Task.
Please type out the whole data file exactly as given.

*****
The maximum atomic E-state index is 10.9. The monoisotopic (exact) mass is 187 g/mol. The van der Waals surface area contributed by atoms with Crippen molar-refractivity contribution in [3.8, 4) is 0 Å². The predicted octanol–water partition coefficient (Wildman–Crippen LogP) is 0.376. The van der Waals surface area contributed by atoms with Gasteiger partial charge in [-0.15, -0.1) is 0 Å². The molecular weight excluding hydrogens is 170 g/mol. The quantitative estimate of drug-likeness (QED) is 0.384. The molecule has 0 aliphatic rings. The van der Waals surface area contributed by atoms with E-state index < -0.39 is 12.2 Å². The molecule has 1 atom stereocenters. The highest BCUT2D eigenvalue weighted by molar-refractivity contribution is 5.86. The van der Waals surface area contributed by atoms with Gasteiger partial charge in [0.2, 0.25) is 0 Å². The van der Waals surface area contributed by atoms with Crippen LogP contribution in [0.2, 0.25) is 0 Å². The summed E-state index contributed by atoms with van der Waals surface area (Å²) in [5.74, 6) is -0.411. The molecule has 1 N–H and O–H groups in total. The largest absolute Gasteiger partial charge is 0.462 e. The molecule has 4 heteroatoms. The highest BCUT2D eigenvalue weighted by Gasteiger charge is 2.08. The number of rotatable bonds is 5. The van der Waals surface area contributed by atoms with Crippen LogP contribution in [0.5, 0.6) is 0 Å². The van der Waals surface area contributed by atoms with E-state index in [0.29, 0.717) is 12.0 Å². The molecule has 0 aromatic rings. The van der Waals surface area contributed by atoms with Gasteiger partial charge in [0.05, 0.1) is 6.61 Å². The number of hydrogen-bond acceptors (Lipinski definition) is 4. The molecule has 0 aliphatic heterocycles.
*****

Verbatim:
The maximum atomic E-state index is 10.9. The monoisotopic (exact) mass is 187 g/mol. The van der Waals surface area contributed by atoms with Crippen molar-refractivity contribution in [3.8, 4) is 0 Å². The predicted octanol–water partition coefficient (Wildman–Crippen LogP) is 0.376. The van der Waals surface area contributed by atoms with Gasteiger partial charge in [-0.15, -0.1) is 0 Å². The molecular weight excluding hydrogens is 170 g/mol. The quantitative estimate of drug-likeness (QED) is 0.384. The molecule has 0 aliphatic rings. The van der Waals surface area contributed by atoms with E-state index < -0.39 is 12.2 Å². The molecule has 1 atom stereocenters. The highest BCUT2D eigenvalue weighted by molar-refractivity contribution is 5.86. The van der Waals surface area contributed by atoms with Gasteiger partial charge in [0.2, 0.25) is 0 Å². The van der Waals surface area contributed by atoms with Crippen LogP contribution in [0.2, 0.25) is 0 Å². The summed E-state index contributed by atoms with van der Waals surface area (Å²) in [5.74, 6) is -0.411. The molecule has 1 N–H and O–H groups in total. The largest absolute Gasteiger partial charge is 0.462 e. The molecule has 4 heteroatoms. The highest BCUT2D eigenvalue weighted by Gasteiger charge is 2.08. The number of rotatable bonds is 5. The van der Waals surface area contributed by atoms with Crippen LogP contribution in [0.5, 0.6) is 0 Å². The van der Waals surface area contributed by atoms with E-state index in [0.29, 0.717) is 12.0 Å². The molecule has 0 aromatic rings. The van der Waals surface area contributed by atoms with Gasteiger partial charge in [0.05, 0.1) is 6.61 Å². The number of hydrogen-bond acceptors (Lipinski definition) is 4. The molecule has 0 aliphatic heterocycles.